It was 1999 and I was dancing to Black Legend’s ‘See the Trouble with Me’ on top of a table in a bar aided by a half dozen sticky red shots. I felt good, free, sexy even and not as self-conscious as I usually did until a baldy headed bar owner shouted up at me; ‘Jesus my grannie can dance better than you.’
In that moment I was back to being the old teenage me again; shy, scared to be seen and certainly not someone who danced on tables. I laughed it off at the time but his comment and the tone of it dug deep.
The scar however was already there; he had merely cut back into it.
When I was five I joined a dance school. I remember being allowed to take part in my first show and competition. The prizes mainly consisted of a white satin sash with the category printed across it in fancy black writing.
I longed to win something. So I tap-danced and poked my tongue out in concentration as I swooped my tiny majorette stick in a figure of eight shape and I strutted my stuff when it came to the final category; ‘Miss Strutteze’. I held my head high on the stage and clip clopped round in a circle in my white tap shoes and black leotard. In that moment I wanted the prize not only for myself but also for my parents who were in the audience. I wanted to show them I was capable of being good at something.
I could almost feel that sash being placed over my head.
It wasn’t to be. My neighbour; the pretty, sallow skinned, full of confidence girl next door won it. I remember watching as the sash was placed over her head, billowing in the breeze from the air conditioning as she glanced over at me with what felt like a smug grin.
I later moved on to Irish dancing. The small stout teacher who used to whack the backs of my legs with a cane to get me to jump higher seemed impressed initially. That was until my sister joined a few weeks later and the teacher announced; ‘wow and I thought you were the good one.’
It didn’t stop me entering competitions; a mix of sibling rivalry and a focus for my early teenage energy. I gave it everything in those competitions but never won anything. I secretly felt devastated. Internally the seed was sown; I’m just not good enough. Now, I can see that it’s not about the winning but 13 year old me would not understand that.
The high school disco was where I think the real damage occurred although funnily enough it wasn’t to do with my actual dancing. A friend paired me up with the ‘cool’ guy in our year. I couldn’t believe that he wanted (or was willing) to dance with me. We were doing a sort of slow awkward dance like 14 year olds do. Another ‘cool’ guy danced past us and shouted whilst glaring at me; ‘what are you doing with her?’
I still can feel the shame, the tightening of my stomach muscles as I feared being rejected right there on the dance floor. The guy I was dancing with seemed to shrug it off however the comment played over and over in my mind- what was he doing dancing with me? I wasn’t worthy and everyone else seemed to know it.
It was only recently after a friend posted a video of herself dancing beautifully free and unselfconsciously on Instagram that I began to question why I don’t dance anymore. I guess not going out clubbing and using alcohol to lower my inhibitions plays a huge part. Sometimes for my son’s sake I’ve bounced around the living-room with him- kids don’t care how we dance. But I’ve never enjoyed the relaxing and releasing freedom of dancing just for me.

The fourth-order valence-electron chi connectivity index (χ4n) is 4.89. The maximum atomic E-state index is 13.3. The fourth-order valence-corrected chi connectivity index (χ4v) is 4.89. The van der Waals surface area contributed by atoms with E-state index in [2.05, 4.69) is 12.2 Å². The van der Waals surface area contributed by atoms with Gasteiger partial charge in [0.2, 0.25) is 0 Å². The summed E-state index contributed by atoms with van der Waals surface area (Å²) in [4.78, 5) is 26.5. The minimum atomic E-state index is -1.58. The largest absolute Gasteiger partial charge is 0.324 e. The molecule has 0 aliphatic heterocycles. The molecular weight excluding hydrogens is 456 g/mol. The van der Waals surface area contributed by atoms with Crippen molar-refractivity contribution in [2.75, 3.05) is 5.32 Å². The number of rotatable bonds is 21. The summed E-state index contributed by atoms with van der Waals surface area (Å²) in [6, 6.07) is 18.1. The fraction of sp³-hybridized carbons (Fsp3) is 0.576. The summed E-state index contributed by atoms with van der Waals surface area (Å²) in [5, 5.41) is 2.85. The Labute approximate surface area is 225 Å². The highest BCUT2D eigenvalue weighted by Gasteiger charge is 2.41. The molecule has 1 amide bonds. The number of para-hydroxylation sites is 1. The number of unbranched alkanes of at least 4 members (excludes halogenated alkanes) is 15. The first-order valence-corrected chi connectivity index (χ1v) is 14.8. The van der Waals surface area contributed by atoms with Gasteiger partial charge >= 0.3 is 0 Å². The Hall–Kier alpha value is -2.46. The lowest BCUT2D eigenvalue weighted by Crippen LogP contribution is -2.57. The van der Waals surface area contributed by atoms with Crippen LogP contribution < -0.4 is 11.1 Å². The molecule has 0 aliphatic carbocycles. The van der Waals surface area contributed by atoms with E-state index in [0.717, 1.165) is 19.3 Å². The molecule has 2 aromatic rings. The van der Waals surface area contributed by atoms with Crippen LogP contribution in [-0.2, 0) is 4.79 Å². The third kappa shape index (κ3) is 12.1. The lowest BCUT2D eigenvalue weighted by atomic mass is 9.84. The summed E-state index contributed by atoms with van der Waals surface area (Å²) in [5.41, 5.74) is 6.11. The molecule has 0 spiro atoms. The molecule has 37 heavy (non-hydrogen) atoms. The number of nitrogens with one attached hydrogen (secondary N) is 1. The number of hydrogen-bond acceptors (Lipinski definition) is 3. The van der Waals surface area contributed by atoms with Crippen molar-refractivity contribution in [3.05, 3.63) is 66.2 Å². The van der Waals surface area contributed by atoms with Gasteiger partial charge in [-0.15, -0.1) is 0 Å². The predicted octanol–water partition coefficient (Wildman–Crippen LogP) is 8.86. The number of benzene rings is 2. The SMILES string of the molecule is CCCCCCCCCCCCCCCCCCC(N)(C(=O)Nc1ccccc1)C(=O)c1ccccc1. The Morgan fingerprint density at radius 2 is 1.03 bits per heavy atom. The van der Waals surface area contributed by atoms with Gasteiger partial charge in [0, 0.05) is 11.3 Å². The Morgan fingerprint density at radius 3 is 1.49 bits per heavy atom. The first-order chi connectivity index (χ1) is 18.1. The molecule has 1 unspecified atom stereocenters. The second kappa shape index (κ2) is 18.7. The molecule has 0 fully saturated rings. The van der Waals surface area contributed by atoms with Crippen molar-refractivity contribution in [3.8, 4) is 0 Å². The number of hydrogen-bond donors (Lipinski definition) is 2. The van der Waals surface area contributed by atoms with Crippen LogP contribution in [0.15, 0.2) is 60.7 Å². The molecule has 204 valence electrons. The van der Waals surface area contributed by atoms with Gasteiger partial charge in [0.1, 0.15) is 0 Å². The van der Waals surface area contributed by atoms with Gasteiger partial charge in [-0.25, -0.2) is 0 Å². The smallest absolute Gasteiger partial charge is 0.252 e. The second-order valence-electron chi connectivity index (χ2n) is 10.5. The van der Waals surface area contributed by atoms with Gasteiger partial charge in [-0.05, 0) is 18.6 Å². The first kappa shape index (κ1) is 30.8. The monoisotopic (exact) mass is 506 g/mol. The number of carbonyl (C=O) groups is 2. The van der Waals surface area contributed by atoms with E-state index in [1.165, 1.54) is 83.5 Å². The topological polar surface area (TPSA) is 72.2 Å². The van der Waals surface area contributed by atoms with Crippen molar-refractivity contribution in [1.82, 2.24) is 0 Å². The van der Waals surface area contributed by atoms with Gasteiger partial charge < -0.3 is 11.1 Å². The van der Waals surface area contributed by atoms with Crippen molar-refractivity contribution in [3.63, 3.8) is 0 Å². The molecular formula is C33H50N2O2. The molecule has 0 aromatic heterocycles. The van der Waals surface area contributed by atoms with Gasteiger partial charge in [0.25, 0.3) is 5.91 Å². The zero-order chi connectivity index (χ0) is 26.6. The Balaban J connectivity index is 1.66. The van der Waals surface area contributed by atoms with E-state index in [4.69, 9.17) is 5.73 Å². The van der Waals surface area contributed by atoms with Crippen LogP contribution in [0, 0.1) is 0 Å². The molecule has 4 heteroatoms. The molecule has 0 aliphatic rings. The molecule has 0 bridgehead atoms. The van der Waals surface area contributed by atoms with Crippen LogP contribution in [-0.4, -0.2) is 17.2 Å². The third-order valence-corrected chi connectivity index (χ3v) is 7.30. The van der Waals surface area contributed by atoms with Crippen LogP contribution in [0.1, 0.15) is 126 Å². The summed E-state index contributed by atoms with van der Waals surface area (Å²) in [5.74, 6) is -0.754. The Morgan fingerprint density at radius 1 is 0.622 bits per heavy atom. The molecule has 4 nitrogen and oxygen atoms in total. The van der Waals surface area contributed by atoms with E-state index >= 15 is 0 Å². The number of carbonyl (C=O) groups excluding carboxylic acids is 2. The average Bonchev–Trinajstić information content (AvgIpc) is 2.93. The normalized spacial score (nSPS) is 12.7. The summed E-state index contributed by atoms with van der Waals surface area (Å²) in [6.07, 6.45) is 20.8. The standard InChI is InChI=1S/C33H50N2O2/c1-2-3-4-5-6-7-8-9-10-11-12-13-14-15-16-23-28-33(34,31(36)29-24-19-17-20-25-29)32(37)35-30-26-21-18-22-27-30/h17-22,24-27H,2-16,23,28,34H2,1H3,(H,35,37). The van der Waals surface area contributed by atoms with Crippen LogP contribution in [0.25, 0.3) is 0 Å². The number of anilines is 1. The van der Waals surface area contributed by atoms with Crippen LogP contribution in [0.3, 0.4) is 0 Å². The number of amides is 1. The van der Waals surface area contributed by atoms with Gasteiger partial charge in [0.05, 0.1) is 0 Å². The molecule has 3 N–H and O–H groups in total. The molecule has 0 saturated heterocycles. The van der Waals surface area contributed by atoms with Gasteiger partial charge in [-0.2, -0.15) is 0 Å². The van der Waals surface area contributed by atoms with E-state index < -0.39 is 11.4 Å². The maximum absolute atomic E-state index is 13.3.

It seems I’m not alone in how I feel as many women (and men) I’ve spoken to have shared their stories of being humiliated creatively in their childhood. So why do we allow those meaningless comments to limit and define us? How many times have we stopped doing something, especially something creative that we have enjoyed because of someone else’s criticism? It made me feel sad and angry too.
I decided to take action.
Every day I’ve been putting music in my bedroom and I’ve been dancing. It was awkward as hell the first few times, I felt like I was 14 again, rigid and robotic. I judged, condoned and criticised myself. But then slowly, surely it’s become easier, I have loosened up and it’s felt fun.
Here are some steps you can try;
- Find a track that gets you moving your body (like Rara Avis Footsteps, Deva Premal Gayatri Mantra or Krishna Dass Rama Bolo).
- Close your eyes and allow yourself to feel the music- move with it.
- Allow any self- critical or ‘this is silly’ thoughts to pass by. Say ‘thanks for sharing that,’ and carry on.
- Let your arms and hands move freely. Loosen and swing your hips.
- You may feel like laughing uncontrollably at the apparent absurdity of dancing alone- if so have a good giggle! It’s a great release!
- If you feel a strong emotion rise, let it. If its sadness have a cry. Try doing a self- comforting hug dance!
- Let out any anger you may feel at those comments which have held you back and dance it out to a faster beat. (Such as Born Slippy by Underworld)
Dancing can remain something that’s just for you, a way to get back in touch with your feelings, your body and your emotions.
This goes for any sort of creative endeavour you have not allowed yourself to do out of fear like drawing, acting, singing or writing. Start off doing these things in the safety of your own home and then slowly let others see you (if you want them to). It can be transformative and healing.
We can’t allow those past throwaway comments to define who we are or to crush our spirit. How many people have never tried again out of fear? How many people have gone to their graves without picking up a paintbrush again or let themselves dance freely or step back up onto a stage?
I’d recommend putting on some music, some paints or a journal and see where it takes you. It may lead you back to parts of yourself you long abandoned, to that little kid who is jumping for joy that you’ve came back.